After the critical success of Post to Wire, Richmond Fontaine took a typically idiosyncratic step for 1995’s follow-up The Fitzgerald. They stripped out most of the elements that contributed to Post to Wire’s success. So gone are all the uptempo songs, most of the electric guitars and above all, Paul Brainard’s steel guitar.
Replacing these is a series of stripped down, spare songs, which are almost all bleak as f**k. Second track, The Welhorn Yards is a prime example of this, a beautiful melody picked out by a bone-dry guitar and Willy Vlautin’s harrowing lyrical imagery “I fell into the uneasiest of sleeps, the worst nightmares of sleeps. A madman came after me, his hair was on fire, his eyes were bleeding and he said he was gonna kill me.” Amazingly this isn’t merely a depressing song, but a pared-down gem.
It’s followed by the slightly more propulsive, though no less bleak Black Road, a desperate tale of “the alcoholics and the ruined and the framed”, and some highly effective backing vocals. It’s difficult for the band to maintain this level of intensity over the whole album, though they make a fair fist of it on the piano-enhanced The Incident at Conklin Creek. In the main, guitars are plucked rather than strummed, drums are brushed rather than beaten.
If anything can be called upbeat here, it’s two tracks, the Tex-Mex strum of Exit 194B and nervous strums of Don’t Look and It Won’t Hurt, the latter reminiscent of some of the material on Winnemucca. At times the sparseness of the material shows up some of the band’s failings, such as Vlautin’s vocals (on Laramie, Wyoming) and some underwritten songs (The Janitor).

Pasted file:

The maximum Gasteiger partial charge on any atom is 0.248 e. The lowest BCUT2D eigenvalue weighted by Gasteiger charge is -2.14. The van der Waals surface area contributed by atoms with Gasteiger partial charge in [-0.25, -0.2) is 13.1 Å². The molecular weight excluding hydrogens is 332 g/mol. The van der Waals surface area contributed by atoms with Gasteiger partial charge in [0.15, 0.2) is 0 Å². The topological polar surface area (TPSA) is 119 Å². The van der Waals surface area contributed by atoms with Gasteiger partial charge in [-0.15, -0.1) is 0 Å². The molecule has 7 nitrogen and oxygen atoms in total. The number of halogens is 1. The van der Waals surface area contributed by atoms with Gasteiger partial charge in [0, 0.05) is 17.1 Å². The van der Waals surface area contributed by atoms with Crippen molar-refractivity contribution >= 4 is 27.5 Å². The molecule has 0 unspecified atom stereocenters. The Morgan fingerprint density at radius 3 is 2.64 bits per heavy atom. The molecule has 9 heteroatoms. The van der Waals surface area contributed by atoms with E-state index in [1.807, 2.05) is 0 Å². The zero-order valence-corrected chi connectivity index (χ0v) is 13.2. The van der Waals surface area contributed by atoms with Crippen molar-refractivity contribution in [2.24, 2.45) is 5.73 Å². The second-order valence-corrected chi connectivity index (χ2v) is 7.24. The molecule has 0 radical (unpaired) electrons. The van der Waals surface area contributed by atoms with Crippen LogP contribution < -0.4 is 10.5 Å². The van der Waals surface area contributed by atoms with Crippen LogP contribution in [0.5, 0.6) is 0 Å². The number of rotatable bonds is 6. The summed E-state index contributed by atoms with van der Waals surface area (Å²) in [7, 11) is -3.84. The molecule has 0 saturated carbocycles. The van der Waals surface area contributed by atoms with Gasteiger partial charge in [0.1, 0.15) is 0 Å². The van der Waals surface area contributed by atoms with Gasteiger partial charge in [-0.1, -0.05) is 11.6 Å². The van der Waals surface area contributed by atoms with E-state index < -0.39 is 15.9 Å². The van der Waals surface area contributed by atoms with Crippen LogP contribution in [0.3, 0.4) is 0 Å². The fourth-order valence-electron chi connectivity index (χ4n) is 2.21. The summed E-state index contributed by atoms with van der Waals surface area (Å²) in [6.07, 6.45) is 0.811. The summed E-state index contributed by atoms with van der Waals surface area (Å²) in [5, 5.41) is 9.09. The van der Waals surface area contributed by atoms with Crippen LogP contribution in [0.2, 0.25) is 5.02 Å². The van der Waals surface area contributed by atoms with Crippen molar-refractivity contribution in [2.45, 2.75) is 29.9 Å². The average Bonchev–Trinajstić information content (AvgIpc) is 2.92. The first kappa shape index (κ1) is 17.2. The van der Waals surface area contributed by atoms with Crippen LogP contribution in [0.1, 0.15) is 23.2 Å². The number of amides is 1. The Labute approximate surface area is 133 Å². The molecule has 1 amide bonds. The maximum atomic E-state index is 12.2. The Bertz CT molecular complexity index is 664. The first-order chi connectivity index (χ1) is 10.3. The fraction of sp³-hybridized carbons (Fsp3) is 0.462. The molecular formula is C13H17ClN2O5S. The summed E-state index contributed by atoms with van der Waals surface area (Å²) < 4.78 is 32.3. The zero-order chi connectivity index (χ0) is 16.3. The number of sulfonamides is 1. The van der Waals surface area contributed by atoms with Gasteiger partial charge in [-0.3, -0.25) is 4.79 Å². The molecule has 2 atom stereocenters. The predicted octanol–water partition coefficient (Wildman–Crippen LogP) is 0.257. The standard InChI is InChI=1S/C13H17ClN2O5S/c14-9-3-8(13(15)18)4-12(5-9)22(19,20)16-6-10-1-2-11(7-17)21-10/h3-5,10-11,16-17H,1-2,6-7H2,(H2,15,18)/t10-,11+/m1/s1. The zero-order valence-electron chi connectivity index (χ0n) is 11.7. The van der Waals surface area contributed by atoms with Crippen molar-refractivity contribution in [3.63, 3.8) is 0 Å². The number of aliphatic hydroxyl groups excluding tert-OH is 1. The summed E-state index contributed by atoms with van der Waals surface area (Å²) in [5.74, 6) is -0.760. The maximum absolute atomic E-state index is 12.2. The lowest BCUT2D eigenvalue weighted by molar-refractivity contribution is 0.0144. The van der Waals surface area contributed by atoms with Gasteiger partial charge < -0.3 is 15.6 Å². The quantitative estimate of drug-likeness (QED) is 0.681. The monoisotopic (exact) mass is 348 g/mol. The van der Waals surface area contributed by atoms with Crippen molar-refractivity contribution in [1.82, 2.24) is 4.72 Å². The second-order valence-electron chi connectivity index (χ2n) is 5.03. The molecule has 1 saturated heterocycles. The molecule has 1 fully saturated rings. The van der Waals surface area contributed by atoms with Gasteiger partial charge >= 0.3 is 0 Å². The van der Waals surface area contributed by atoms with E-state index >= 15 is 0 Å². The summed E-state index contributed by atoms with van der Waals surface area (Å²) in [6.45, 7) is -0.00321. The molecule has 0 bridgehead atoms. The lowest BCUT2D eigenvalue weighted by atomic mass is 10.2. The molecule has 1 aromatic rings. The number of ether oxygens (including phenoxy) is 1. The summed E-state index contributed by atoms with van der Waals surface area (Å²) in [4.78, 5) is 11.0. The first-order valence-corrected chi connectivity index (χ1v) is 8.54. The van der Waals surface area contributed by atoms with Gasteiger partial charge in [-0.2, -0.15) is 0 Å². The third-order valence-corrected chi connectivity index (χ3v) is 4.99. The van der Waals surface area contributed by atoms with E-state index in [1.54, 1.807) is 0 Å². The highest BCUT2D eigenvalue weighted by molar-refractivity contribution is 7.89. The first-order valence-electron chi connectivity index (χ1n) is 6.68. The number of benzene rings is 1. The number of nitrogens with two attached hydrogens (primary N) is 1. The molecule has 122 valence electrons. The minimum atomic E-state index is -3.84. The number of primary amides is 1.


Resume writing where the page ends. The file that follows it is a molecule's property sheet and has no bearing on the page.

But these are minor complaints. This album is about telling a story and creating a mood, and dealing with that. The whole thing is brought together by the final track, the gorgeously sparse three minutes of Making It Back. It’s Willy Vlautin alone with his guitar and bottles at 3am with only the Pogues to keep him company (“Summer in Siam plays on repeat again, we never get sick of it”). Alone that is, except for his love (“now that I’m in your arms again… there’s no one else I can talk to”). The track finishes with a beautifully picked guitar coda, almost reminiscent of The Smiths’ Please Please Please Let Me Get What I Want.
After the track finishes we’re left with only silence. There’s nothing more can be said.